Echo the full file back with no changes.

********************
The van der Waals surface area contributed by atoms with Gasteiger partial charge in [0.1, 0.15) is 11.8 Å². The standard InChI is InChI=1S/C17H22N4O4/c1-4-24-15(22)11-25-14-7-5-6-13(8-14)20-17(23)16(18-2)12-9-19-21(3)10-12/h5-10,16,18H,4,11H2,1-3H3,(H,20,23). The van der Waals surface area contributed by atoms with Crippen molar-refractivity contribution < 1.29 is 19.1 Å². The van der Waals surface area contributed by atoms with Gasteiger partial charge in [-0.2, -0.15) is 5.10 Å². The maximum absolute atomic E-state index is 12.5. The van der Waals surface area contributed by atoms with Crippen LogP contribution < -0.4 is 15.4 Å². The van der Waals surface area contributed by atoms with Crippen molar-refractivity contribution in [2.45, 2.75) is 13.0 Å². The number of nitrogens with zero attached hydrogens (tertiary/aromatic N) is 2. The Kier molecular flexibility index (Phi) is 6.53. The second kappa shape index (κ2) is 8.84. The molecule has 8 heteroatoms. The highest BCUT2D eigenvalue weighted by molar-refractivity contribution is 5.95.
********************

The van der Waals surface area contributed by atoms with Gasteiger partial charge in [0.1, 0.15) is 11.8 Å². The standard InChI is InChI=1S/C17H22N4O4/c1-4-24-15(22)11-25-14-7-5-6-13(8-14)20-17(23)16(18-2)12-9-19-21(3)10-12/h5-10,16,18H,4,11H2,1-3H3,(H,20,23). The van der Waals surface area contributed by atoms with Crippen molar-refractivity contribution < 1.29 is 19.1 Å². The van der Waals surface area contributed by atoms with Gasteiger partial charge in [-0.2, -0.15) is 5.10 Å². The maximum absolute atomic E-state index is 12.5. The van der Waals surface area contributed by atoms with Crippen LogP contribution < -0.4 is 15.4 Å². The van der Waals surface area contributed by atoms with Crippen molar-refractivity contribution in [2.45, 2.75) is 13.0 Å². The number of nitrogens with zero attached hydrogens (tertiary/aromatic N) is 2. The Kier molecular flexibility index (Phi) is 6.53. The second kappa shape index (κ2) is 8.84. The molecule has 8 heteroatoms. The highest BCUT2D eigenvalue weighted by molar-refractivity contribution is 5.95.